At block 220, the event chip generated at block 215 may be displayed in the multiple calendars being viewed together by the user. In accordance with at least one embodiment described herein, the event chip displayed at block 220 may include an indication that the time-based event is associated with multiple calendars and also an indication of a state of the time-based event in the lead calendar selected at block 210. For example, FIGS. 4 and 5, which will be described in greater detail below, are user interfaces (400, 500) illustrating examples of event chips (410 and 540, respectively) displayed in multiple calendars being viewed together by a user. It should also be noted that, in accordance with at least one embodiment, the event chip that may be displayed in the plurality of calendars at block 220 may be displayed in the calendars as a single chip.

FIG. 3 illustrates an example process 300 for selecting a lead calendar for an event chip associated with an event shared across multiple calendars. In accordance with at least one embodiment described herein, the selection of a lead calendar for an event chip may be based on one or more characteristics of the calendars with which a shared event is associated, one or more characteristics of any users associated with the calendars, or any combination thereof. Such characteristics may include, for example, whether a calendar is a primary calendar or a secondary calendar, whether a user associated with a given calendar has edit rights with respect to the calendar, the names (e.g., user names, group/team names, etc.) associated with each of the calendars, as well as a variety of other characteristics in addition to or instead of the example characteristics described above. Further, in accordance with at least one embodiment described herein, the example process 300 for selecting a lead calendar may be performed by a lead calendar selection module such as, for example, Lead Calendar Selection Module 155 of Event Chip Engine 150 in the example system 100 described above and illustrated in FIG. 1.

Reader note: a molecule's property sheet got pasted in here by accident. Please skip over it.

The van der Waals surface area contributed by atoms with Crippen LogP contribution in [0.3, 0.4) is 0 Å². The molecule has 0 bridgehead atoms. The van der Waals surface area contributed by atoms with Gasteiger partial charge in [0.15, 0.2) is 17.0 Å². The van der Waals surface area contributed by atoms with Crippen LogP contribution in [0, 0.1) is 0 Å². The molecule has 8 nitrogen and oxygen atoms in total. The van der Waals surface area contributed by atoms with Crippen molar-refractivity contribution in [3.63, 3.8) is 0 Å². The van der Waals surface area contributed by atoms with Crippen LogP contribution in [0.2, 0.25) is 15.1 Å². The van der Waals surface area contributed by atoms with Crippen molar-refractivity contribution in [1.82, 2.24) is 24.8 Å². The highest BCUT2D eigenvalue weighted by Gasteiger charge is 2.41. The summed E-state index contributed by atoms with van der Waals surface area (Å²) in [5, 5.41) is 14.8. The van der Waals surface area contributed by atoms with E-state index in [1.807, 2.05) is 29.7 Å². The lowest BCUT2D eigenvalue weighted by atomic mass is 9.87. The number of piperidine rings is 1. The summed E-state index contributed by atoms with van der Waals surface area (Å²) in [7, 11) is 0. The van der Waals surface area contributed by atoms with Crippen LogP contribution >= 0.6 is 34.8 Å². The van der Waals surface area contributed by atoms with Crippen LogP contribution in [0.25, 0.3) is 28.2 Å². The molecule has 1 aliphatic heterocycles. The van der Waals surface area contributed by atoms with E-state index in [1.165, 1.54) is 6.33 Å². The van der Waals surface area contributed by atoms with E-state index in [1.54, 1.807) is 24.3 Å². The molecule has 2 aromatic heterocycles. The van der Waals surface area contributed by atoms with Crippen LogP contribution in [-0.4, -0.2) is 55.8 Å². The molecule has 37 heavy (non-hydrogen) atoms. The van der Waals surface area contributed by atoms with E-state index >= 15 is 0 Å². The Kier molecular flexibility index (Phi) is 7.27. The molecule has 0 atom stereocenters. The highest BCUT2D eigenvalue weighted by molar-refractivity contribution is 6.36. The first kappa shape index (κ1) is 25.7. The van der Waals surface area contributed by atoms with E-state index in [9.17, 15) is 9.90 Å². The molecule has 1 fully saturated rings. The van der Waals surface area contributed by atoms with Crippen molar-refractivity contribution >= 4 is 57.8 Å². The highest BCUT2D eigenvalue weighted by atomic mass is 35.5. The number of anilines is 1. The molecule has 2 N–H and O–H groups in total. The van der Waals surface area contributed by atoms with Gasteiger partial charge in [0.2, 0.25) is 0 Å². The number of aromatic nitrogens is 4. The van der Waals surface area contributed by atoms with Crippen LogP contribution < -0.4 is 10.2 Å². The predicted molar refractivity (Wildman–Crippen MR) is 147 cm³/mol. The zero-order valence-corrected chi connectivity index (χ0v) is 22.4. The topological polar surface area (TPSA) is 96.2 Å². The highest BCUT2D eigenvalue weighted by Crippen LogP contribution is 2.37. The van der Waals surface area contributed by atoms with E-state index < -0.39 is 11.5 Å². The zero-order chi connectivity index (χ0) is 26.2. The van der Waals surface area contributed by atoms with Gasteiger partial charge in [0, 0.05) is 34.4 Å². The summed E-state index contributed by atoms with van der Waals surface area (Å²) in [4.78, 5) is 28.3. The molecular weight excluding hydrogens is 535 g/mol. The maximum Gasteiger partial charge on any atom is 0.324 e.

In accordance with one or more embodiments of the present disclosure, the example process 300 for selecting a lead calendar may be performed in a manner similar to the selection of a lead calendar at block 210 in the example process 200 described above and illustrated in FIG. 2. For example, the operations provided at blocks 305 through 335 in the example process 300 may be performed for a time-based event (e.g., a calendar event, task, etc.) associated with (e.g., shared across) multiple calendars being viewed together by a user.

At block 305, it may be determined whether the shared event is associated with the user's primary calendar. A shared event may be associated with the user's primary calendar where, for example, the user is the organizer/initiator of the event, or where the user is a guest invited to the event. If it is determined at block 305 that the shared event is associated with the user's primary calendar, then at block 310 the user's primary calendar may be selected as the lead calendar for an event chip generated for the event (e.g., event chip (180) generated by Event Display Server 140 and provided to User Device 105 in the example system 100 shown in FIG. 1).

On the other hand, if it is determined at block 305 that the shared event is not associated with the user's primary calendar, then at block 315 a determination may be made as to whether the user has edit rights for at least one of the calendars associated with the shared event. For example, a user may have edit rights for a calendar where the user has been granted permission or access to edit various data associated with time-based events scheduled in the particular calendar. For example, a user may have edit rights for a calendar where the user can indicate and/or change a state of (e.g., a response to) a time-based event in the calendar.